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Welcome to month five of London Town, Parliament Square.


This month - at the halfway point in our block of the month - we're stopping to check the time with, arguably, the world's most famous clock: Big Ben in Parliament Square. 

The name Big Ben actually refers to the bell that strikes the hours, rather than the clock tower, which was renamed the Elizabeth Tower in 2012 to celebrate the late Queen's diamond jubilee. It's not the first clock tower at Westminster: a 14th century tower housed the first public chiming clock in England, but fell into disrepair and was replaced, rather bizarrely, by a sundial in 1707, leaving nearby St. Paul's cathedral to chime the hours.

The old Palace of Westminster - the seat of government for 800 years - was destroyed by fire in 1834. The new Palace, designed in the Gothic style of neighbouring Westminster Abbey, included a magnificent clock tower. The clock was constructed to the designs of amateur horologist Edmund Beckett Denison. Denison's wonderfully named ‘Double Three-Legged Gravity Escapement’ ensured the clock’s accuracy despite external factors like wind pressure on the hands, although the original cast-iron hands were too heavy and had to be replaced with copper ones. It began keeping time on the 31st May, 1859.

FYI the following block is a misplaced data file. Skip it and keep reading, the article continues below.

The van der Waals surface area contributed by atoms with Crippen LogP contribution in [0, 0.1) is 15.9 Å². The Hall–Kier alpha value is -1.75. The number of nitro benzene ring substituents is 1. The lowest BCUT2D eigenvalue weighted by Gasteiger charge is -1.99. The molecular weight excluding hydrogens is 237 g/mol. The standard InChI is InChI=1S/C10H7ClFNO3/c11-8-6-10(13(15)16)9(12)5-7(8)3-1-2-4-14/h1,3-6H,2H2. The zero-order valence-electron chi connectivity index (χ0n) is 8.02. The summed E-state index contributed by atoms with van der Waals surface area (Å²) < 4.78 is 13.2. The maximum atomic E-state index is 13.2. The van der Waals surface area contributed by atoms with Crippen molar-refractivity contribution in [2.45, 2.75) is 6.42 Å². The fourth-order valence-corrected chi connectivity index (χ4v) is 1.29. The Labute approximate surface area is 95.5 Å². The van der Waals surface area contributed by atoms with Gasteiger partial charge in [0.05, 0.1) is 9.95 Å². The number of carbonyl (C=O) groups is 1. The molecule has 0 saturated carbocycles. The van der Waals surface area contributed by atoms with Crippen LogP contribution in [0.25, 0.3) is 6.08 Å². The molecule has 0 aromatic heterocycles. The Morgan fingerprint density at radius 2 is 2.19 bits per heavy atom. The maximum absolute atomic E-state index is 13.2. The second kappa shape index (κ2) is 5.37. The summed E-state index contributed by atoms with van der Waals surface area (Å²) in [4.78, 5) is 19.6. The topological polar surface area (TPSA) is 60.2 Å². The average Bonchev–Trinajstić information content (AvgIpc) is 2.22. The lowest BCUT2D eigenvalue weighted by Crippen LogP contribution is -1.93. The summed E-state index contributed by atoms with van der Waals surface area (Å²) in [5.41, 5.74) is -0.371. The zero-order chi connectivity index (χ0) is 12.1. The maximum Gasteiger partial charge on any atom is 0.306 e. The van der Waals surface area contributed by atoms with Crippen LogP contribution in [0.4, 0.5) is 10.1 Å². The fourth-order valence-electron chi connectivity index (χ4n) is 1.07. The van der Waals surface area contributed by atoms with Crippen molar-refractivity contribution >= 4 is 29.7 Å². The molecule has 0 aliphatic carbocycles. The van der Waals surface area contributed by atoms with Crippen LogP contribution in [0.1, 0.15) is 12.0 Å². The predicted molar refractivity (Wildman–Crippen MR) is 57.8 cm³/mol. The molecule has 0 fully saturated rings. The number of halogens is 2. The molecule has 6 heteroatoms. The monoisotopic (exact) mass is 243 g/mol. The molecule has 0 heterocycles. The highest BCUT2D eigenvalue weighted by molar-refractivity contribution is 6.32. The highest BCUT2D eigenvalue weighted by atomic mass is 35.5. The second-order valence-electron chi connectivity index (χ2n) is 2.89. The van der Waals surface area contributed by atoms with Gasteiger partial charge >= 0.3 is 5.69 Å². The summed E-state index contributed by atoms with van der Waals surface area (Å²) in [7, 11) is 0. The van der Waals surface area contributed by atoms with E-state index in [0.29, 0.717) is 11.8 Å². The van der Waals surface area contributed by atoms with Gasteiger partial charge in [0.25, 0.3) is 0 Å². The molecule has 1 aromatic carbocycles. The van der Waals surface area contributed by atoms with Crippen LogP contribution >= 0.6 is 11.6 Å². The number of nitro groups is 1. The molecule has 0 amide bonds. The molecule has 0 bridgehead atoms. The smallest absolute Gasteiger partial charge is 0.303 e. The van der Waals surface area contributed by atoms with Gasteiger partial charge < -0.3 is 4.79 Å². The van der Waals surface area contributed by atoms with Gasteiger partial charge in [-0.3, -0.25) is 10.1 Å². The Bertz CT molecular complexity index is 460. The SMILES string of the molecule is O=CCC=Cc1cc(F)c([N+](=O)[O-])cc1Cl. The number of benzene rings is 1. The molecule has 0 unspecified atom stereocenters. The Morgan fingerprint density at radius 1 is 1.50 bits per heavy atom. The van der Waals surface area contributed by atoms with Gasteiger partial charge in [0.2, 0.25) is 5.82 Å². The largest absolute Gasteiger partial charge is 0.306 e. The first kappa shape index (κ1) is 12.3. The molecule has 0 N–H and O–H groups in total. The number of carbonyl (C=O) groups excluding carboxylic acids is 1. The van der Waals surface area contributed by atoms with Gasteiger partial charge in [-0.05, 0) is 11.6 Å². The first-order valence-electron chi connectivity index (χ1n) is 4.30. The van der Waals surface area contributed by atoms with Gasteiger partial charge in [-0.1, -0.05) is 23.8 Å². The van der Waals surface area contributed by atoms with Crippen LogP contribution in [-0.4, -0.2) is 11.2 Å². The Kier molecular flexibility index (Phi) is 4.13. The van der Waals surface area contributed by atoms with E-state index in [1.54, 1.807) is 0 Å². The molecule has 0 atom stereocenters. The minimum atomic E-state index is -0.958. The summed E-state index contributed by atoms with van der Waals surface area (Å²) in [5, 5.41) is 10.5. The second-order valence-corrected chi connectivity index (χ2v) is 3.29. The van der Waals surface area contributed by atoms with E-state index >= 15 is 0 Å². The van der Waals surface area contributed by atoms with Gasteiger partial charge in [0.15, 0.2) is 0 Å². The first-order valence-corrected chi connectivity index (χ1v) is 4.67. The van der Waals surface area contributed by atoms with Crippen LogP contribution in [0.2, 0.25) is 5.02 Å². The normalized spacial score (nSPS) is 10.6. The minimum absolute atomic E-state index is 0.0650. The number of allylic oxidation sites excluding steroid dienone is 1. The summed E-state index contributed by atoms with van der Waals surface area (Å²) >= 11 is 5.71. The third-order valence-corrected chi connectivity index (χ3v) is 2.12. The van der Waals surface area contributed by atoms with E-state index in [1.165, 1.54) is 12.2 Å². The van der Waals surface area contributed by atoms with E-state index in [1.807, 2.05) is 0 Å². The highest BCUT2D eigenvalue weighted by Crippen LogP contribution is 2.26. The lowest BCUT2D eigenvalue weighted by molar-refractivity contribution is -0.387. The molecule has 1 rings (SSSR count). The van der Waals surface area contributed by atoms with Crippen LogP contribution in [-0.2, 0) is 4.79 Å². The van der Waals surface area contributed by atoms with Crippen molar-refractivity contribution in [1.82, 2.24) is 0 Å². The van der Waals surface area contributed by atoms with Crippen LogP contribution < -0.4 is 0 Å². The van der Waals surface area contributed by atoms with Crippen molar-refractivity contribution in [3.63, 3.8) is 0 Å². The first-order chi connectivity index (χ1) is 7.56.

The first time the chimes of Big Ben were heard outside of Westminster was on the 31st of December 1923, when the BBC broadcast them to the nation to ring in the New Year. The midnight chimes of Big Ben are now a traditional part of New Year's Eve celebrations in London and on screens across the UK. 

This month we are also making our smart Grenadier Guard block, using gold embroidery thread to embellish his uniform, which is included in your parcels along with navy thread for Big Ben's clock face.

This month's technique...

This month we are adding a touch of applique and simple embroidery to our Big Ben block to create its iconic clock face.

using a glass to trace an applique circle

Tracing a circle can be quite challenging (and who can ever find a compass when they need one) so this month's tip is to raid your drinks cabinet for a suitably sized glass, using the template as a size guide: so much easier to draw around.

I've chosen to use needle-turn applique, but if you prefer fusible raw-edge applique then that would look marvellous too.

I've a bit of housekeeping to do this month. Firstly, North American friends, I gave you all - not least, Andrea - a fright by including the Union Jack background fabric in my parcels last month. Andrea is not able to send out that fabric until next month. Apologies for the confusion! 

And while we're on the subject of Union Jacks, I'd like to draw your attention to a typo in the pattern: in step 3 (page 54) you are asked to cut 2” x WOF strips then subcut 1½” x 7½” pieces when, of course, they should be 2” x 7½” pieces. Thanks for spotting the error Lindsey (and sorry for the unpicking!!)

Lastly, for those of you who are new to placement templates, please do look at this blog post, which will be helpful when making Big Ben's roof (which is, essentially, a triangle-in-a-square block). And this blog post, which covers the basic principles of using placement templates and some extra trimming tips. 

London Town: month 5

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